I bought the pattern for this quilt at the Grand Opening of Deb’s fabric shop – probably two years ago! She was selling the pattern (with fabric) as a kit but I didn’t like any of the colours so I was able to pick my own fabrics. I made the quilt a bit larger than was called for by adding extra borders.
For a long time this was to be my Sashiko quilt because I wanted to quilt it using sashiko patterns meant for machine quilting. When I got down to the quilting though the patterns were just too small to use within the blocks so I had to change plans.
I need to remind myself that quilting on a heavily patterned fabric doesn’t show. I spent almost three days mapping out lines, stitching them and then tying in the ends only to realize that it really doesn’t show unless you are looking at it close up. I was smarter for the rest of the quilting and just did a meander.
I didn’t think the border fabric worked well with the backing fabric so I used a two colour binding.
The Guild Challenge (2016-2017)
From a list of 35 specific song titles we were to make a quilted wall-hanging based on one of them. The musical note fabric was included and had to be easily recognized on the front of the quilt.
“The Sound Of Silence”
Hello darkness, my old friend (Black Border)
I’ve come to talk with you again (Words)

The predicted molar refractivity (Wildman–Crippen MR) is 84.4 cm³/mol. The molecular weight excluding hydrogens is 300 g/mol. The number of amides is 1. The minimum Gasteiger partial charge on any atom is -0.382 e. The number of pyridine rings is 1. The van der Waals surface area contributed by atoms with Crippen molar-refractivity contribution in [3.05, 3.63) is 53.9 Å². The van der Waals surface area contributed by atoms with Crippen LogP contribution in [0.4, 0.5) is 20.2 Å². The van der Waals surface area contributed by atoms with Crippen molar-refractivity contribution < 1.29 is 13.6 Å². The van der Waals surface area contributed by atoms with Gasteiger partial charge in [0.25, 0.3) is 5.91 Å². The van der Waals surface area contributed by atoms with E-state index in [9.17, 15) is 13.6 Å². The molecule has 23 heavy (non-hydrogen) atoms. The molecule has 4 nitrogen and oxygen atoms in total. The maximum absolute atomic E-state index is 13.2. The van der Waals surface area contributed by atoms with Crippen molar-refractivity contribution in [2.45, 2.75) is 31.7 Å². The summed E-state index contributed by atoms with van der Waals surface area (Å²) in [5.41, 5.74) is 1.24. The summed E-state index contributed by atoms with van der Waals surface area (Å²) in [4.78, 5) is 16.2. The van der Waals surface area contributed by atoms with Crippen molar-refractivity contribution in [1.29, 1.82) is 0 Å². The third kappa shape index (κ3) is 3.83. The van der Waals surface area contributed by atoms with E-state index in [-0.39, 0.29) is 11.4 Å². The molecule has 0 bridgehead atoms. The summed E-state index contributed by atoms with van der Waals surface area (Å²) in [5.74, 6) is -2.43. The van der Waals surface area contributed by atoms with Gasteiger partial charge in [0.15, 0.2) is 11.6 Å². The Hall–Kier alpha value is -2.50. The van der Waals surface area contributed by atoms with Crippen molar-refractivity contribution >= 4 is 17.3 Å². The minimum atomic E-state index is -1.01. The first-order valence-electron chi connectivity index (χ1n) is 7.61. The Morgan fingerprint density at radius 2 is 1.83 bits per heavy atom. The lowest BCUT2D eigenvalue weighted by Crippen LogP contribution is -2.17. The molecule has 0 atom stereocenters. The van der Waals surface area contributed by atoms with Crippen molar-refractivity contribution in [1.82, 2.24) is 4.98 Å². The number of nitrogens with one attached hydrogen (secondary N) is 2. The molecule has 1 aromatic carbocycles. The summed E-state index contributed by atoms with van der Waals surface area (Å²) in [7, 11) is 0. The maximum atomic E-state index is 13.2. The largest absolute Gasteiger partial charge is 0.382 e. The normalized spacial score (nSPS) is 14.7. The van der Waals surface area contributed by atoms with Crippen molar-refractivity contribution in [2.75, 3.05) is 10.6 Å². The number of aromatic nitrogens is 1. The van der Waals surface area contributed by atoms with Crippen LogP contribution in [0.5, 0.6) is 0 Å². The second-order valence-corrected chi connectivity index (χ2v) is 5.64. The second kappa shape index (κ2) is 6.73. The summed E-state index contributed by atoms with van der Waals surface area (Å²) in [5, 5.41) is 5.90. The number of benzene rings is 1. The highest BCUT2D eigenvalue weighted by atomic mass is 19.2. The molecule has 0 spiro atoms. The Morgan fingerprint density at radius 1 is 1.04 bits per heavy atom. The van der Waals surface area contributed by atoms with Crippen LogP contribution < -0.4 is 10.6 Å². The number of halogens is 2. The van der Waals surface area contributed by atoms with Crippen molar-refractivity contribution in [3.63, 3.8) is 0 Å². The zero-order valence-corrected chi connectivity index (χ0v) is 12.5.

Because a vision softly creeping
Left its seeds while I was sleeping
And the vision that was planted in my brain
Within the sound of silence
In restless dreams I walked alone
Narrow streets of cobblestone
‘Neath the halo of a streetlamp
I turned my collar to the cold and damp
When my eyes were stabbed by the flash of a neon light (Whirls)
That split the night
And touched the sound of silence
And in the naked light I saw
Ten thousand people, maybe more
People talking without speaking
People hearing without listening
People writing songs that voices never share (Challenge fabric)
No one dare
Disturb the sound of silence
“Fools” said I, “You do not know
Silence like a cancer grows (Pink Ribbon)
Hear my words that I might teach you
Take my arms that I might reach you”
But my words like silent raindrops fell (Raindrops)
And echoed in the wells of silence
And the people bowed and prayed
To the neon god they made
And the sign flashed out its warning (Warning Sign)
In the words that it was forming
And the sign said “The words of the prophets
Are written on the subway walls
And tenement halls
And whispered in the sounds of silence”
I don’t know if this is a gift for Diane or for Brian – either way they were both in my thoughts as I worked my way through this project. I would have liked to have had this done for Diane’s birthday but it just didn’t happen. The next probable date, although I missed this one too, was the anniversary of her death. I prefer to celebrate a birth rather than a death so this one got finished in its own time.
The pattern looked like it should be simple but I found it to be quite a challenge. The pattern pieces were spread over three pages so I had to do a lot of cutting and taping to get a continuous pattern for almost all the pieces. The directions for quilting were minimal and even then I didn’t follow them exactly.